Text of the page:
Truck Drivers Falter Under the Weight of High Fuel Prices

The rising price of diesel hits independent owner/operators the hardest

Erica Cruz, who works the night shift at the motor lodge, says that about 95 percent of the clientele are truck drivers. The motor lodge has operated at about half occupancy since the first of the year.

"Our owner always calls me to see how we're doing, and she always complains about the diesel prices," Cruz says. "It's about shut us down."

Near the Interstate Motor Lodge is the Key Truck Stop and Restaurant. With its gravel parking lots and a cafe that allows smoking, the Key Truck Stop is a refuge for truck drivers looking for a change from the sprawling "travel centers" and "family" restaurants a few miles west.

Cary Courtier, a company driver from Lufkin, encountered protesting truckers blocking a weigh station in Dallas.
Paul Knight
Cary Courtier, a company driver from Lufkin, encountered protesting truckers blocking a weigh station in Dallas.
Mark Kilpatrick, an independent driver from Alberta, Canada, hopes to sell his truck in six months, because he can no longer afford the fuel costs.
Paul Knight
Mark Kilpatrick, an independent driver from Alberta, Canada, hopes to sell his truck in six months, because he can no longer afford the fuel costs.

But the Key Truck Stop is struggling. The ownership has changed several times in the last two years. A sign above the building advertises a 24-hour cafe, but the restaurant started closing at 9 p.m. several months back.

Judy, who asked that her last name not be used, has worked as a waitress at the Key Restaurant for 17 years. She makes $2.60 an hour plus tips. The restaurant once stayed packed during breakfast and dinner hours, and Judy averaged about $70 in tips a day. She could make $100 on a good morning.

Now, she says, she's lucky to make $30. That's less than the dishwasher, who makes $7 an hour. The owners sometimes tell the dishwasher to stay home, and Judy will stay late to wash dishes and mop the floors.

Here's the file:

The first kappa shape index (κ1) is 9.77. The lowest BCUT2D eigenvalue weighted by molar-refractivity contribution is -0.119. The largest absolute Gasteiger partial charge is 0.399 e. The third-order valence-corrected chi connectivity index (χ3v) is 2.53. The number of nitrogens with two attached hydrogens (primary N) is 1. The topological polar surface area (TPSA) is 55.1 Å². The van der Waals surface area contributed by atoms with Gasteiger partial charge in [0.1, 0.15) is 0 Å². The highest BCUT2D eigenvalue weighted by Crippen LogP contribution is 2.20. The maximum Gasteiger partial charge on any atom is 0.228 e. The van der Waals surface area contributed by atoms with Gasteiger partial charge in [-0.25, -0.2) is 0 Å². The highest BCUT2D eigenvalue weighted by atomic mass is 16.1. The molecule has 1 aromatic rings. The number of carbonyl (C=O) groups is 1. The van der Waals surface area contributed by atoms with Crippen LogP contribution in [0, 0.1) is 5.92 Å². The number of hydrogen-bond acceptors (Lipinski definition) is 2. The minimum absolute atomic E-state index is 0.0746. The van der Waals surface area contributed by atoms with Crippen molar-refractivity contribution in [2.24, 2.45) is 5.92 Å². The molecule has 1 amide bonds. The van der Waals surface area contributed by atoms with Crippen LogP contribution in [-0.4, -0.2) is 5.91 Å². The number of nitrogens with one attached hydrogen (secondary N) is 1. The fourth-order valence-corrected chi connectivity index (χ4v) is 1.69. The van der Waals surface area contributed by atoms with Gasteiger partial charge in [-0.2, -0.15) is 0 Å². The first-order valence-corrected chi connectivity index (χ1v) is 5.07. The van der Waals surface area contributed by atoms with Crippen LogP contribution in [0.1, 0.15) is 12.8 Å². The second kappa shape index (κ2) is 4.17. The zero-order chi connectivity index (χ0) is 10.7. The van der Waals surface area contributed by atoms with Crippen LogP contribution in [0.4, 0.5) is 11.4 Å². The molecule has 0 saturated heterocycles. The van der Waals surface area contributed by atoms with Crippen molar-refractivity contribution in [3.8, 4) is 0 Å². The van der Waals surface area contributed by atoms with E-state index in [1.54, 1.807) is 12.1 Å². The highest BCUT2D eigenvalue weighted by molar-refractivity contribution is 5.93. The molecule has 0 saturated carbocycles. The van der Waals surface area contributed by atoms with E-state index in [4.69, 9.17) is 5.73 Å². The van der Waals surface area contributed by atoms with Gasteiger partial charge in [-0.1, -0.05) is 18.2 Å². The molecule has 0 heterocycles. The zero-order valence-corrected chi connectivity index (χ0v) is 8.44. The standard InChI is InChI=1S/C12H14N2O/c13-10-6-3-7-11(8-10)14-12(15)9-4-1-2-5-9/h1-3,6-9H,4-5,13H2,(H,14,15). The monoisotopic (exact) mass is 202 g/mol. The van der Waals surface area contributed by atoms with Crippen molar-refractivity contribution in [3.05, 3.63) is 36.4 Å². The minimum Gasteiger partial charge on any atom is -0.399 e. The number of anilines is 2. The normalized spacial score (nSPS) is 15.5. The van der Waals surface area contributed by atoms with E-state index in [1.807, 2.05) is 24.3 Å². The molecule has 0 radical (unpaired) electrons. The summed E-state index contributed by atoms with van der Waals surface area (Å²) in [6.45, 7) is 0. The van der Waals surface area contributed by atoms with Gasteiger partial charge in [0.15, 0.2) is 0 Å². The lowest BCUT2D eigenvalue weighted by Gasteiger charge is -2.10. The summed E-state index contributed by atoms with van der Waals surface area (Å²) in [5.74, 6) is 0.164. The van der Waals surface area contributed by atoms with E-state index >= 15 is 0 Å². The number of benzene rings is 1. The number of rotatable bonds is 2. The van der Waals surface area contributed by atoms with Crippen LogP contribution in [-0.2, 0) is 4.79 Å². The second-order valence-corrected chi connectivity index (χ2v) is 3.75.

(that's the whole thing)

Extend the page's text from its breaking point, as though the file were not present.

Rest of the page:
"I'm about making enough money to go home and put enough gas in my car to come back the next day," Judy says. "This really is the worst I've seen it."

A couple drivers had entered the truck stop. David Williams, a company driver from Baytown, stood in the cafe and drank a glass of Dr Pepper.

Williams started driving in 1970. He learned from his dad, who let him ride along on grain-hauling trips from Texas to Oklahoma. He's had three of his own trucks in his career, but about a year ago, sold his last truck.

"I made more in 1985. It wasn't nothing for me to walk around with $2,000 in my back pocket," Williams says. "We pretty much go week to week now."

Williams stood at the window with his Dr Pepper and watched his company rig. At just about every truck stop, Williams had heard of truckers having fuel stolen while they slept, ate or showered. Williams spoke to one driver who shot a man in the foot after catching him at his fuel tank.

Mike Travers, a driver from Gulfport, Mississippi, says that some drivers carry an electric pump that can drain a truck of its diesel in about 30 minutes. Most diesel thieves target the big-name company trucks — like Werner and Swift — but if need be, some will steal from ­independents.

"I keep a loaded .44 in my cab," Travers says. "I can't afford not to. It's getting to that point."

A tanker driver, hauling 7,400 gallons of diesel, recently had his truck stolen at gunpoint in the parking lot of a gas station in southeast Houston. Tanker drivers are extremely on edge, Travers says, and he's heard some talk of a tanker strike during the second week of July.

Travers started driving a truck when he was 14, helping his father drive a dump truck around town. His dad later bought a big truck and started driving long-haul, working as an owner/operator. Travers's father was killed in a truck crash, but Travers was already driving a company truck, and decided to stay with the trade.

Travers has driven as a company driver for almost his whole career — 26 years — and his latest stint was three years with Knight Transportation. He quit working with Knight because he wants to buy his own truck. A friend in Mississippi is letting Travers drive one of his trucks for four months. If Travers can turn a profit with the truck, the man will sell.

So far, it's been tough. His plan was to haul refrigerated loads between south Texas and south Florida, but he wasn't able to scratch up enough freight to stay busy. He says he'll haul whatever pays.

Travers cut most expenses that aren't an absolute necessity at home — Internet, satellite television, pretty much all his leisure activities are gone, he says. On the road, he's cut back to eating only twice a day. A chicken-fried steak plate at the Key Restaurant was the first thing he had eaten that day.

"There's a lot of bad attitudes with the fuel prices," Travers says. "It used to be work that you enjoyed, like getting paid to travel, but you could actually make a living. Not anymore. Now it's just a job.

"If I'd known what I now do, I'd do something different. But I'm stuck. I don't have any other trade."

Williams has a driver friend, an owner/operator from Huntsville, who got behind on his truck payment, so he sold his personal truck to try and catch up. When that didn't work, the friend had to sell his house and move to a trailer across town.

"He lost a wife over that deal," Williams says.

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